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Lady in Red: An Interview with Santa Barbara Photographer and Artist Joyce Wilson.


by Silver Webb


We're very proud to have Joyce Wilson's beautiful artwork grace the cover of Volume 10. “Paramour” and “Taboo” are two pieces from "the allure of RED," a series of photographs printed with pigment ink on handmade bark paper, enhanced with red paint and varnished. The images are evocative, mysterious, and sensual. So why red? For Joyce, the color is love, passion, power, sensuality, fear, and anger that verges on both reverence and scorn. As she points out, "Society has a love affair with women and the color Red that dates back to 3000 BC and knows no cultural boundaries." And voices the color thusly, "I live, I love, I am fearless, I am passionate, I am Red."


Walking into her house, you will find a welcoming, warm woman who speaks as much of her family as her own work. You might not guess that she's had a distinguished career as a photograph for the last fifty years, beginning in 1961, when she bought a Rollicord and enrolled in a photography class. A few years later, the renowned Adolf “Papa” Fassbender mentored her in the aesthetics of photography. After her first husband passed away in 1970, she focused on commercial work that allowed her to raise her three children.

As she says, "A thriving portrait studio left little time to pursue dreams of being an artist, but I found a way to straddle a fine line. The experiments and images for me evolved into a second career direction, and this work allowed me to become the artist I longed to be."


"Paramour" by Joyce Wilson

Of "Paramour," she says, "In the Middle Ages, a dress code was implemented by the Church as a social identifier to ensure that respectable women were not mistaken for harlots.  Color and dress became something of an advertising tool for enterprising women and were utilized to mark these women."


"Taboo" by Joyce Wilson

For "Taboo," the inspiration is the lips. "Red lips have fascinated men and women alike since 3000 BCV.  A bold 'look-at-me' color that demands attention. In the 19th century, red lipstick was considered immoral and an act of rebellion, but in the 1920’s the flapper craze made red lipstick popular and fashionable – albeit risque. Behind the mask of angelic innocence lurks a vampire soul."


Apparent within this series, and most of her work, is an ongoing theme of "celebration of the female, the exquisite beauty of nature, and the unique connection of the human form within this context." And as she describes it, "I work intuitively using the camera as a sketchbook to discover the mysteries in nature and the human experience."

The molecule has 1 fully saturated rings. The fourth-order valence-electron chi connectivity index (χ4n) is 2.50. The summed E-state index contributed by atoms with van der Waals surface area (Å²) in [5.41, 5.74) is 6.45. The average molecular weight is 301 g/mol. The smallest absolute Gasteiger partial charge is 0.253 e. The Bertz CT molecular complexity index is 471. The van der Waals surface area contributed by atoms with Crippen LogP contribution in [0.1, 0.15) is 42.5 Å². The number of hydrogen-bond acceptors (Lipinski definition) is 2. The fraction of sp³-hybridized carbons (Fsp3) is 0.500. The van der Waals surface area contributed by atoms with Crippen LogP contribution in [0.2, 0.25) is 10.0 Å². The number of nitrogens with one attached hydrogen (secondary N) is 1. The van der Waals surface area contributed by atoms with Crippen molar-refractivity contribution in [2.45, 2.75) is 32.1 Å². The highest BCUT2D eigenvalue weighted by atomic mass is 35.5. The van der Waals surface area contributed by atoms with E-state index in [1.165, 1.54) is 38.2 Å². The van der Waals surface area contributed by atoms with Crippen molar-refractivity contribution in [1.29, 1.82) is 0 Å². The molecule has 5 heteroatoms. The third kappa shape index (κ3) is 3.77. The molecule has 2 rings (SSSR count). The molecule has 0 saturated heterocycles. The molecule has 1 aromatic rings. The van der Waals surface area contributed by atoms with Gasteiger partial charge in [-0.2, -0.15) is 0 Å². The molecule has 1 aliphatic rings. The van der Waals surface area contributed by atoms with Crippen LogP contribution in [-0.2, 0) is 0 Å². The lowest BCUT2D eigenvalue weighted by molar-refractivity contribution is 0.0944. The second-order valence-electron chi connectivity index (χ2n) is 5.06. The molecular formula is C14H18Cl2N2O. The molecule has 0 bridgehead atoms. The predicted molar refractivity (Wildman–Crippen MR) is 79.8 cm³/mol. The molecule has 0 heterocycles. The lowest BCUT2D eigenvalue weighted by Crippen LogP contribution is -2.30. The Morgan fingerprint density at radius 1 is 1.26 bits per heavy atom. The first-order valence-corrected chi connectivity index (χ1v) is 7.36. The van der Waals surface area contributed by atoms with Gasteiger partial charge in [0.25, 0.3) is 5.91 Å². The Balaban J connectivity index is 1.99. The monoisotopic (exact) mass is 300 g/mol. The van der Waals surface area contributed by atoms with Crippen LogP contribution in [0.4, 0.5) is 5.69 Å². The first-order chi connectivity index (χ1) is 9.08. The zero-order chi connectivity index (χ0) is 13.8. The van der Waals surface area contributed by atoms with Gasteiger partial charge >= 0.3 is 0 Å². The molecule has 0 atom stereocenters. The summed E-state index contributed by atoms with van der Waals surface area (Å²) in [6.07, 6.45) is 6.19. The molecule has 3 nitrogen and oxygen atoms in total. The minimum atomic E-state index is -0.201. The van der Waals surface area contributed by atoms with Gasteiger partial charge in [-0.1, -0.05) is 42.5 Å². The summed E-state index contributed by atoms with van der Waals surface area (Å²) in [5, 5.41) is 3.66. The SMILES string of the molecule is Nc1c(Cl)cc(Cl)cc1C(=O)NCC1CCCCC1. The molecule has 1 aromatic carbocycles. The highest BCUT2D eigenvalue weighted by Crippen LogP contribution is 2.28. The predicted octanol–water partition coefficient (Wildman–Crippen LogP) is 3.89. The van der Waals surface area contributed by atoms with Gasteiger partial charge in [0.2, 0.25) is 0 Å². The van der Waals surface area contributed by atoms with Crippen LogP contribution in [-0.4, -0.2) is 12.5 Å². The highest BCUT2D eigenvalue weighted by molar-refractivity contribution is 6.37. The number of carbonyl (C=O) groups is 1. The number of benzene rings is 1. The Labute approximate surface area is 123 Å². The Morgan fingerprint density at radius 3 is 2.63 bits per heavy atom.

Volume 10 is now available for purchase, celebrating the poetry, fiction, music, and art of Santa Barbara.




Joyce Wilson's studio in Indianapolis, IN, served as the base for portrait and commercial assignments from London to California. She is an award-winning photographer/artist, educator of the visual arts and presented lectures and workshops throughout the world. In 1996, Joyce moved to Santa Barbara, CA, and served for 16 years on the faculty of Brooks Institute.


Her images have appeared in numerous advertising campaigns for Fuji Film, Polaroid, the Indianapolis Symphony Orchestra, and covers for various photographic publications. She was presented the International Photographic Council Leadership Award at the United Nations in 2003, and Professional Photographers Lifetime Achievement Award in 2006. Her fine art images are in the permanent collections of nine museums including the University of Michigan, the Crocker Museum in Sacramento, Albrecht-Kemper Museum of Art in St. Joseph, MO, and the Santa Barbara Museum of Art.


Joyce embraced photography as an art and is continually growing and experimenting blending old-world technology with contemporary techniques. She has been able to straddle the world of commercial photography and fine art and is active in the Santa Barbara Art community sharing her wealth of knowledge. www.joycewilson.com

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